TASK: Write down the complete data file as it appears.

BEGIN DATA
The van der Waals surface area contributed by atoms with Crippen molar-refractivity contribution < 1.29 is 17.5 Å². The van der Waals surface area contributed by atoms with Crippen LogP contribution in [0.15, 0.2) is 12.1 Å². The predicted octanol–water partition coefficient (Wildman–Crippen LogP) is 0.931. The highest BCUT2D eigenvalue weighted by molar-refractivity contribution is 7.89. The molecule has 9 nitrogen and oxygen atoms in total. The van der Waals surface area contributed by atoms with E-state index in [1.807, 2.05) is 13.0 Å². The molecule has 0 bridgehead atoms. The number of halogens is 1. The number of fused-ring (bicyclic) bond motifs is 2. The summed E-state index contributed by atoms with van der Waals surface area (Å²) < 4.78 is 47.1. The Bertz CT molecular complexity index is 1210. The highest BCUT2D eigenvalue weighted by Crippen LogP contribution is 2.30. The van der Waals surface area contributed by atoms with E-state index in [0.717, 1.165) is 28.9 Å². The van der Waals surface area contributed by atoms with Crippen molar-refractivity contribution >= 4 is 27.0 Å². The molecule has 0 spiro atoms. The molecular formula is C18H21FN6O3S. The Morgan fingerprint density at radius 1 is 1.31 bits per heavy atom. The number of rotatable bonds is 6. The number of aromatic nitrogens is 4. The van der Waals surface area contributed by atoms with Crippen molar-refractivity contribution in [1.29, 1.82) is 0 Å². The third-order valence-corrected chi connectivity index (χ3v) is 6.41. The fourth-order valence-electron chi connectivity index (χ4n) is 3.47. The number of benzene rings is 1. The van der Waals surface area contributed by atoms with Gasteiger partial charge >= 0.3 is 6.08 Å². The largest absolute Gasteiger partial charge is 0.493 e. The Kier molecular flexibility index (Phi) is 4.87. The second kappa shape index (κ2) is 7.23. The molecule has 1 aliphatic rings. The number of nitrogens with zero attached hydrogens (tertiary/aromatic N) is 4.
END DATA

The van der Waals surface area contributed by atoms with Crippen molar-refractivity contribution < 1.29 is 17.5 Å². The van der Waals surface area contributed by atoms with Crippen LogP contribution in [0.15, 0.2) is 12.1 Å². The predicted octanol–water partition coefficient (Wildman–Crippen LogP) is 0.931. The highest BCUT2D eigenvalue weighted by molar-refractivity contribution is 7.89. The molecule has 9 nitrogen and oxygen atoms in total. The van der Waals surface area contributed by atoms with E-state index in [1.807, 2.05) is 13.0 Å². The molecule has 0 bridgehead atoms. The number of halogens is 1. The number of fused-ring (bicyclic) bond motifs is 2. The summed E-state index contributed by atoms with van der Waals surface area (Å²) < 4.78 is 47.1. The Bertz CT molecular complexity index is 1210. The highest BCUT2D eigenvalue weighted by Crippen LogP contribution is 2.30. The van der Waals surface area contributed by atoms with E-state index in [0.717, 1.165) is 28.9 Å². The van der Waals surface area contributed by atoms with Crippen molar-refractivity contribution >= 4 is 27.0 Å². The molecule has 0 spiro atoms. The molecular formula is C18H21FN6O3S. The Morgan fingerprint density at radius 1 is 1.31 bits per heavy atom. The number of rotatable bonds is 6. The number of aromatic nitrogens is 4. The van der Waals surface area contributed by atoms with Crippen molar-refractivity contribution in [1.29, 1.82) is 0 Å². The third-order valence-corrected chi connectivity index (χ3v) is 6.41. The fourth-order valence-electron chi connectivity index (χ4n) is 3.47. The number of benzene rings is 1. The van der Waals surface area contributed by atoms with Gasteiger partial charge >= 0.3 is 6.08 Å². The largest absolute Gasteiger partial charge is 0.493 e. The Kier molecular flexibility index (Phi) is 4.87. The second kappa shape index (κ2) is 7.23. The molecule has 1 aliphatic rings. The number of nitrogens with zero attached hydrogens (tertiary/aromatic N) is 4.